60 Swami Skinrash, thumb twidler

Reluctant Dissenter #2 acknowledged society might feel bicycle riders like himself were spazzes, but it was ratiocination working his head. The prospect of separating from the pack made his gut grab. Intellect told him to leave baby Drew alone; his heart told him to go with the flow. The readiest compromise was not to get into baby Drew’s face. That would be egregious, he admitted, proud of himself in a split second for fitting in the impressive word seamlessly. His college degree had been his parents’ money well spent. He patted himself on the back and patted himself on the back, then snapped to from the sesquipedalian ideation. It would be conspicuously wrong to pounce; perhaps unfair was a better way of putting it. The little boy had, in fact, killed two bicyclists, so pouncing would simply be a speeded-up version of ultimate justice, given the capital crime. “Eradication of a human life!” he mused as if in a legal proceeding. A peculiar word, but as he visualized the framed diploma hung behind his desk, he equivocated, finally came down, and concluded it was another coup in his way with words. Of course, it begged the question whether the little boy considered bicycle riders human. Reluctant Dissenter #2 laughed at that. “Of course I’m human, a college graduate!” Bicycles and baccalaureates! The glory! The suffusion of collective will among the well-heeled on two wheels warmed him.
A compromise was to trip the little boy from behind. No matter how he massaged the arguments, for a man of forty who weighed over two hundred pounds and stood six feet two, to jump on a child about three feet tall and reputedly two years ten months old, was probably wrong. At that moment, #2 didn’t have the time his Personal Enhancement adult education class would have recommended for a good decision; there was no time to gather a consensus nor, finally, draw a logical conclusion. He decided it was better to err on the side of caution and stuck out his leg. He caught baby Drew by the ankles, “. . . obviating the salient effected by tiny white projectiles.” Quite often, RD#2 mentally rehearsed his side of conversations-to-be, so he’d always keep up with the group.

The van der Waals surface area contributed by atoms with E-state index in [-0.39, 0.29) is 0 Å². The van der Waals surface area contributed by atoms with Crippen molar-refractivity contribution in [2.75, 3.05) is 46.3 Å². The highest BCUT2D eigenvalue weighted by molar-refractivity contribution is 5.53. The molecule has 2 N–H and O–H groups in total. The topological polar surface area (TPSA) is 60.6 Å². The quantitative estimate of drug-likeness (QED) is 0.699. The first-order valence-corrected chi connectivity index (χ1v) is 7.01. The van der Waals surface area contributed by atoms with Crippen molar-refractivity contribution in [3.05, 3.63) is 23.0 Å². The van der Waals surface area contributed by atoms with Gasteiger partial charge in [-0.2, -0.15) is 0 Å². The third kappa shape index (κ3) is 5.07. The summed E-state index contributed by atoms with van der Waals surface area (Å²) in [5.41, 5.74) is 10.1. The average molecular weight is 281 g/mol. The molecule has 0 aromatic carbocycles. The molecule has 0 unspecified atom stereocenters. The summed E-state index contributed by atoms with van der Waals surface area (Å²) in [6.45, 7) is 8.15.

The other Reluctant Dissenters were less scrupulous, and pounced with glee, as a pack, a complete perversion of Oneness as revealed by Swami Skinrash, who twidled this thumbs.
Baby Drew stumbled flat on his back, stunned for a second. His baby gurgles would never pierce the screams, shouts, pathological cursing and vulgarities by these typical bicyclists. Alain de Tochigi, the Frisco Ninja, was inclined by simple humanity to help, but he followed his orders to just observe. The other baby oddly withdrew to concentrate on swallowing great amounts of formula.
Thirty bicyclists created another ceiling in the Plip Plop Coffe Shop.
The little fellow, paragon of friendly poolside fashion, was on his own.

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One Response to “60 Swami Skinrash, thumb twidler”

  1. Peter Smith Says:

    I shudder to think what comes next, or I giggle to think, or laugh out loud, rolling back off my chair, to think what may happen next.

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